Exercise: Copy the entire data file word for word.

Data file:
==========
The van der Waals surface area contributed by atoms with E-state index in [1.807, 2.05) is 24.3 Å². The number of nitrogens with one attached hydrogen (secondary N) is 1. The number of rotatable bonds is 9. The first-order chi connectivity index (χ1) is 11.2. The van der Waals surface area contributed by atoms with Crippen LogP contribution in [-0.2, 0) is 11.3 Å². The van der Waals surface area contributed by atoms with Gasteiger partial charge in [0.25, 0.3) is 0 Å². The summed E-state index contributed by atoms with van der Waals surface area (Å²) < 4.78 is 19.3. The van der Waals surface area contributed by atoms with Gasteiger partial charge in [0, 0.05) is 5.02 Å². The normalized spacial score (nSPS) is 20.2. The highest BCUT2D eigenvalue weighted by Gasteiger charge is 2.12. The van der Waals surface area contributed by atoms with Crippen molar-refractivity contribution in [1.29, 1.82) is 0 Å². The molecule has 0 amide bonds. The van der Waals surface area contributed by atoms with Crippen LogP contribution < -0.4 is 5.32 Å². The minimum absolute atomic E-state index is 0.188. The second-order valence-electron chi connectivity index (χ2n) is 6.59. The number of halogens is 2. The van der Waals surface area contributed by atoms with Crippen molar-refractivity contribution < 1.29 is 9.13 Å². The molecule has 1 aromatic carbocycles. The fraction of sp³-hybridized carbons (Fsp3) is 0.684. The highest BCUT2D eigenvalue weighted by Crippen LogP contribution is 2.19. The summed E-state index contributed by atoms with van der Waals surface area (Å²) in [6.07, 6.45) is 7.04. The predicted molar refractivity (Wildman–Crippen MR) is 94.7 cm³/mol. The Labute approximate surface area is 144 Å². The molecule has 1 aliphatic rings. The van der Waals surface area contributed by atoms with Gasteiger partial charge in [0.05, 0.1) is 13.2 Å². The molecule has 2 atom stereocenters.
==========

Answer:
The van der Waals surface area contributed by atoms with E-state index in [1.807, 2.05) is 24.3 Å². The number of nitrogens with one attached hydrogen (secondary N) is 1. The number of rotatable bonds is 9. The first-order chi connectivity index (χ1) is 11.2. The van der Waals surface area contributed by atoms with Crippen LogP contribution in [-0.2, 0) is 11.3 Å². The van der Waals surface area contributed by atoms with Gasteiger partial charge in [0.25, 0.3) is 0 Å². The summed E-state index contributed by atoms with van der Waals surface area (Å²) < 4.78 is 19.3. The van der Waals surface area contributed by atoms with Gasteiger partial charge in [0, 0.05) is 5.02 Å². The normalized spacial score (nSPS) is 20.2. The highest BCUT2D eigenvalue weighted by Gasteiger charge is 2.12. The van der Waals surface area contributed by atoms with Crippen molar-refractivity contribution in [1.29, 1.82) is 0 Å². The molecule has 0 amide bonds. The van der Waals surface area contributed by atoms with Crippen LogP contribution < -0.4 is 5.32 Å². The minimum absolute atomic E-state index is 0.188. The second-order valence-electron chi connectivity index (χ2n) is 6.59. The number of halogens is 2. The van der Waals surface area contributed by atoms with Crippen molar-refractivity contribution < 1.29 is 9.13 Å². The molecule has 1 aromatic carbocycles. The fraction of sp³-hybridized carbons (Fsp3) is 0.684. The highest BCUT2D eigenvalue weighted by Crippen LogP contribution is 2.19. The summed E-state index contributed by atoms with van der Waals surface area (Å²) in [6.07, 6.45) is 7.04. The predicted molar refractivity (Wildman–Crippen MR) is 94.7 cm³/mol. The Labute approximate surface area is 144 Å². The molecule has 1 aliphatic rings. The van der Waals surface area contributed by atoms with Gasteiger partial charge in [0.05, 0.1) is 13.2 Å². The molecule has 2 atom stereocenters.